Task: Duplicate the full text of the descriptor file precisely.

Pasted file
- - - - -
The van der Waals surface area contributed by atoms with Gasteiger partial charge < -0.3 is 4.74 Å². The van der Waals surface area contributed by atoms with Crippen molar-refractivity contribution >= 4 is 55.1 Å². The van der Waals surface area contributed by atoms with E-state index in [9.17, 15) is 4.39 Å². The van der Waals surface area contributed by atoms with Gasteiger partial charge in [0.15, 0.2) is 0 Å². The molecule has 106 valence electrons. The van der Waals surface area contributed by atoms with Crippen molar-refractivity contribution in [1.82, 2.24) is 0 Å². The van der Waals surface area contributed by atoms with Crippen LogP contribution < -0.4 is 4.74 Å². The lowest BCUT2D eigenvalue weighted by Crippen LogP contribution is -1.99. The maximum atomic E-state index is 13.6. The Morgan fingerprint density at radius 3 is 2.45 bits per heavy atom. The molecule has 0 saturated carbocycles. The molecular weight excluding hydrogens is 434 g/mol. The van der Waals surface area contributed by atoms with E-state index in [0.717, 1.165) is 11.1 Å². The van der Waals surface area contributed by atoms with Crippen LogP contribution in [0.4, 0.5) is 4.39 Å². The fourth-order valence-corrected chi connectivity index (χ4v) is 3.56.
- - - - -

The van der Waals surface area contributed by atoms with Gasteiger partial charge < -0.3 is 4.74 Å². The van der Waals surface area contributed by atoms with Crippen molar-refractivity contribution >= 4 is 55.1 Å². The van der Waals surface area contributed by atoms with E-state index in [9.17, 15) is 4.39 Å². The van der Waals surface area contributed by atoms with Gasteiger partial charge in [0.15, 0.2) is 0 Å². The molecule has 106 valence electrons. The van der Waals surface area contributed by atoms with Crippen molar-refractivity contribution in [1.82, 2.24) is 0 Å². The van der Waals surface area contributed by atoms with Crippen LogP contribution < -0.4 is 4.74 Å². The lowest BCUT2D eigenvalue weighted by Crippen LogP contribution is -1.99. The maximum atomic E-state index is 13.6. The Morgan fingerprint density at radius 3 is 2.45 bits per heavy atom. The molecule has 0 saturated carbocycles. The molecular weight excluding hydrogens is 434 g/mol. The van der Waals surface area contributed by atoms with E-state index in [0.717, 1.165) is 11.1 Å². The van der Waals surface area contributed by atoms with Crippen LogP contribution in [0.4, 0.5) is 4.39 Å². The fourth-order valence-corrected chi connectivity index (χ4v) is 3.56.